Two Things to Consider When Creating Culture from Scratch
Yesterday I was a guest at Lightspeed Ventures. They asked me to come hold office hours for the startups in their summer fellowship program to help these early stage companies learn how to think about culture and inclusion from the beginning. It was really fun to get to chat with each of the teams, to hear about the problems they were solving, and to provide a little perspective that might save them some pain down the line.
What was interesting is that, across all different team sizes and all different products and markets, the same themes kept coming up in the conversations I had with these companies. As they were thinking about moving beyond their founding team and bringing on part and full time folks to accelerate their growth, they were all wondering about how they might get their culture to gel and stick.
There are a lot of ways to think about and approach culture, but the definition that is my favorite is that “culture is what happens when you’re not in the room.” That is, as your company grows, you're no longer in every conversation and interaction. Culture is the the sum of the examples you set, the incentives you create, and the behaviors you reward: it’s what nudges people to act in ways you’d be proud of.
I encouraged these founding teams to think about the ways they interact with one another and what they like about that and to start to concretize those qualities and characteristics. Focusing on these habits, behaviors, and values will start to teach you what your culture is already and help you decide what you’d like it to be.
One founder said a successful entrepreneur had spoken to the group and told them he was a culture nerd and that at his company every new employee gets a watermelon. The founders in front of me seemed confused what lesson to take away. A surface level discussion of culture tends to revolve around foosball tables and nap pods, or in this case, watermelons. The question is: what does the foosball table represent? A love of play? Make sure you’ve got other options for folks who prefer art or physical activity. Do the nap pods represent self care, or do they mean you’re expected to work late nights? What does the watermelon represent? (Unfortunately I am not sure what the answer is.)
The other thing that I discussed a lot with these founding teams in the context of culture seemed to surprise them: decision making. The way decisions get made and communicated has a huge impact on your culture. Does everything roll up to the top for approval? Do decisions come top down? Or are they decentralized? Do you get a chance to give input when a decision is being considered? How do you know when a decision has been made? Creating some structure around how your team approaches decision making can both make you smarter and save you pain down the line.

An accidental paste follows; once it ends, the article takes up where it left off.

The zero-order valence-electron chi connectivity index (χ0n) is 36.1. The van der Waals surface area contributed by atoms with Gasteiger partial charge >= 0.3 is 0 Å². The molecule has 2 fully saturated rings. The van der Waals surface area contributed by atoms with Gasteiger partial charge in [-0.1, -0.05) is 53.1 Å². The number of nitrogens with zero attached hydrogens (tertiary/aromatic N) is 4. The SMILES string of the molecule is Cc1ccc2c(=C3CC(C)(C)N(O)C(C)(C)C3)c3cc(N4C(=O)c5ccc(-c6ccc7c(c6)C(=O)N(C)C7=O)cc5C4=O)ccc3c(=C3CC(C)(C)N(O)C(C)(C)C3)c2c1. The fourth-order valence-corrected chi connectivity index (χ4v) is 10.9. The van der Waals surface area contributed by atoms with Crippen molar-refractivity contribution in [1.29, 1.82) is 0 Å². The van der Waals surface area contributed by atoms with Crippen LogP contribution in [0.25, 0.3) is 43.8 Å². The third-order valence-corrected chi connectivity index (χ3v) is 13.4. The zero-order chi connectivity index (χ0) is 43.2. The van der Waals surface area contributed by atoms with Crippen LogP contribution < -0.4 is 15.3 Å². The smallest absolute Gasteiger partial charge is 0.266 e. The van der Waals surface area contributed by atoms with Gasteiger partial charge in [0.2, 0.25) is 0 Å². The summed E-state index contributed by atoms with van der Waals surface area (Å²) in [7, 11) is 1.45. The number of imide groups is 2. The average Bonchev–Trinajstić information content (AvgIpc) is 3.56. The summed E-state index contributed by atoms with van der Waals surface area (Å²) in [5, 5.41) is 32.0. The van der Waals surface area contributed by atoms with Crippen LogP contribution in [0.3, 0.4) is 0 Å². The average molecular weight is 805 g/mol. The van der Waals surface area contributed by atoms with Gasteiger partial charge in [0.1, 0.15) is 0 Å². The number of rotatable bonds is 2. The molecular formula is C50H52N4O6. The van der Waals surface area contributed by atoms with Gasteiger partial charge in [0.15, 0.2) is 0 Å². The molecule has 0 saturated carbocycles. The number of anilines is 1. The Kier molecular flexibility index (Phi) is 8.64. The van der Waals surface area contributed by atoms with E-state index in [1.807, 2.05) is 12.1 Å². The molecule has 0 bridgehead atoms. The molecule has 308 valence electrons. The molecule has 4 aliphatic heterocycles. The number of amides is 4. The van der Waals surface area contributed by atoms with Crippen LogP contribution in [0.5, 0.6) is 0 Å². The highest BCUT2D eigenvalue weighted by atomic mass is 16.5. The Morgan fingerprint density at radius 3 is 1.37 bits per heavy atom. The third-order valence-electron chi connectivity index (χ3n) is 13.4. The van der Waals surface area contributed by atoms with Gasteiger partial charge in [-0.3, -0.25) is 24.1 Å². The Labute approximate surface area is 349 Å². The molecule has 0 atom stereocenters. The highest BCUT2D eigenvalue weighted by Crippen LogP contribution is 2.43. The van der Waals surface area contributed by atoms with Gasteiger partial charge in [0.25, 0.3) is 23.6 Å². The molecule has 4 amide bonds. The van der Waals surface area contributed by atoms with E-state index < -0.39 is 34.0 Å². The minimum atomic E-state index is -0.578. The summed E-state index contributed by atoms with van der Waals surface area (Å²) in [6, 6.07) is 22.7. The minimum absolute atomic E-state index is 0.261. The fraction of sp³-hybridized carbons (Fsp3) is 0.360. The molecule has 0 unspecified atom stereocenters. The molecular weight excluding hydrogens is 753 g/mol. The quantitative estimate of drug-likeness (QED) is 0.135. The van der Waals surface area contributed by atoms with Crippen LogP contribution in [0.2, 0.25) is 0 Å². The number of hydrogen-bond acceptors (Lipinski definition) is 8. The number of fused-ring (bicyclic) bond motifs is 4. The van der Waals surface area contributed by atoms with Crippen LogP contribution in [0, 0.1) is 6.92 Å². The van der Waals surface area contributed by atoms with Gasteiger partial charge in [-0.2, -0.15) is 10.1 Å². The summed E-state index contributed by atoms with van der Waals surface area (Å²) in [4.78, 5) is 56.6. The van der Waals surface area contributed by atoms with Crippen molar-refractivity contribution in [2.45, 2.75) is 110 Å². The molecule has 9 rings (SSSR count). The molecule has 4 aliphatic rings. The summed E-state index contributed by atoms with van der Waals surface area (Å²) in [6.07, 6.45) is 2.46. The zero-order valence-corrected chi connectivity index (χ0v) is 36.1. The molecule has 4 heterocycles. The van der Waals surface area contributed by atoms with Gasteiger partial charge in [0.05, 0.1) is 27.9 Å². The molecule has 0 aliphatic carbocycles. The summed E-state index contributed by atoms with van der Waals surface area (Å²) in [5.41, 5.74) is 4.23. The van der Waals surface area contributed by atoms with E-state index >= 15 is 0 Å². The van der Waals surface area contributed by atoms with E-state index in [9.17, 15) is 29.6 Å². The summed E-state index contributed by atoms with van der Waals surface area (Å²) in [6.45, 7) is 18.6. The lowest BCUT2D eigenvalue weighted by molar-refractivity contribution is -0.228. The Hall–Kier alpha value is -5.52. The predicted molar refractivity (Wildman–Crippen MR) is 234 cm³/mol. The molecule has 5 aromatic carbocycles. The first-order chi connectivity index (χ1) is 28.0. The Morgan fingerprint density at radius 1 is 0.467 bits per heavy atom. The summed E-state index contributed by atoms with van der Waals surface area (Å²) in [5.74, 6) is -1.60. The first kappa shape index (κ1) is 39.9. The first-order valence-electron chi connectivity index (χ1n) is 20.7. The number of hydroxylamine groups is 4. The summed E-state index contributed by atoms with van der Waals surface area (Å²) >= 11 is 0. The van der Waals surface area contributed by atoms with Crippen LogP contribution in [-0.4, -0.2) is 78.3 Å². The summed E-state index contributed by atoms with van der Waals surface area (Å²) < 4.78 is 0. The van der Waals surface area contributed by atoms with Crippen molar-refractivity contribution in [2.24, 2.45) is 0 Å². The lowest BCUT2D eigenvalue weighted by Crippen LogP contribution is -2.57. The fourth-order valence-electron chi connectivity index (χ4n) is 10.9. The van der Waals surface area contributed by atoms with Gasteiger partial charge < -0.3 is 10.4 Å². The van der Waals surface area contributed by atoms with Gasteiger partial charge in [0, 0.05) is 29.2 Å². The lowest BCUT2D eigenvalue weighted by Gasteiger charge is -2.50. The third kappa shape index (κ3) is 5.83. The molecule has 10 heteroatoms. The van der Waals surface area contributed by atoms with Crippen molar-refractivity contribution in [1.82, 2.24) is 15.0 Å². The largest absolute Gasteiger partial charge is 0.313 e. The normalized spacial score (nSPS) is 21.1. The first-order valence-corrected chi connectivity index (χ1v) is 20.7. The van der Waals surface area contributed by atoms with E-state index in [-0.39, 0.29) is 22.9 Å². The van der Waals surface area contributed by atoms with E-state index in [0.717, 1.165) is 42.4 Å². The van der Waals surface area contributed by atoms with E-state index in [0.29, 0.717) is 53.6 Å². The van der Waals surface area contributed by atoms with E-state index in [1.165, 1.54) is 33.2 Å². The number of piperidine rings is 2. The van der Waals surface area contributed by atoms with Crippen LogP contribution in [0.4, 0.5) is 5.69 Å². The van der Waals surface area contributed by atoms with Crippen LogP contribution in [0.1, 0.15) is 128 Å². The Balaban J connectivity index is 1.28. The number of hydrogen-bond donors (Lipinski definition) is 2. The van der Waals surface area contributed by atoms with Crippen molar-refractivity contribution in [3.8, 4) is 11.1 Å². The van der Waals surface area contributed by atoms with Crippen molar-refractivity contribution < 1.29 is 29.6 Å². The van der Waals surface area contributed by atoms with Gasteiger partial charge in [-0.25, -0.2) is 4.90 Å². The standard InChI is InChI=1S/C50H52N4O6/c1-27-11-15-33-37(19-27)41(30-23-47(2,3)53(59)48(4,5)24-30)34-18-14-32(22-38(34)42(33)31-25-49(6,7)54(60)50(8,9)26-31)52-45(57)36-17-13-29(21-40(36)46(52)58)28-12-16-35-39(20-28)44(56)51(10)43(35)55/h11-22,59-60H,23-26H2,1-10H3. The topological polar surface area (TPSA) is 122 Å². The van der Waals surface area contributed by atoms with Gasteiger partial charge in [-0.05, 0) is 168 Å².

The framework I shared with the entrepreneurs I met with is MOCHA, a structure in which for each decision you have a Manager, Owner, Consultant(s), Helper(s), and Approver. The important thing about MOCHA is that you have predefined roles that people play in decision making. So any time you’re gearing up to make a big decision, you know it’s time to assign people to the various roles you need in order to make it. That type of structure really helps you to not leave anyone out who should be involved.
What I said to the teams is that it’s less important that you use MOCHA specifically and more important that you understand what roles are required in order to make a good decision in your company. For example, at Code2040, we added another role to the framework: Informer (so we had MOCHIA). We noticed that even when we were making good decisions with effective input, we weren’t doing a great job of communicating them out to the rest of the team in a timely manner. So we added the role of Informer, a person whose job it was to tell interested parties about the decision once it had been made. (Note: one person can play multiple roles, so the O might be the I as well, etc.)
It’s amazing what a huge impact effective or ineffective decision making has on culture, and how decisions are made is one of the biggest shifts that occurs when a company grows beyond its founders.
The final thing I urged teams to think about was communication norms. What conversations can happen on Slack or via email or chat? What requires someone to pick up the phone? Schedule a meeting? These norms have big culture impacts because they often dictate who gets heard.
Culture is typically considered an elusive thing, hard to define or manage. And it can be a challenge for sure. But it doesn’t have to be a mystery. Norms, behaviors, and processes, particularly around decision making and communication, all have huge impact on how your culture develops. Hopefully the teams I met with will develop great cultures alongside great products and services!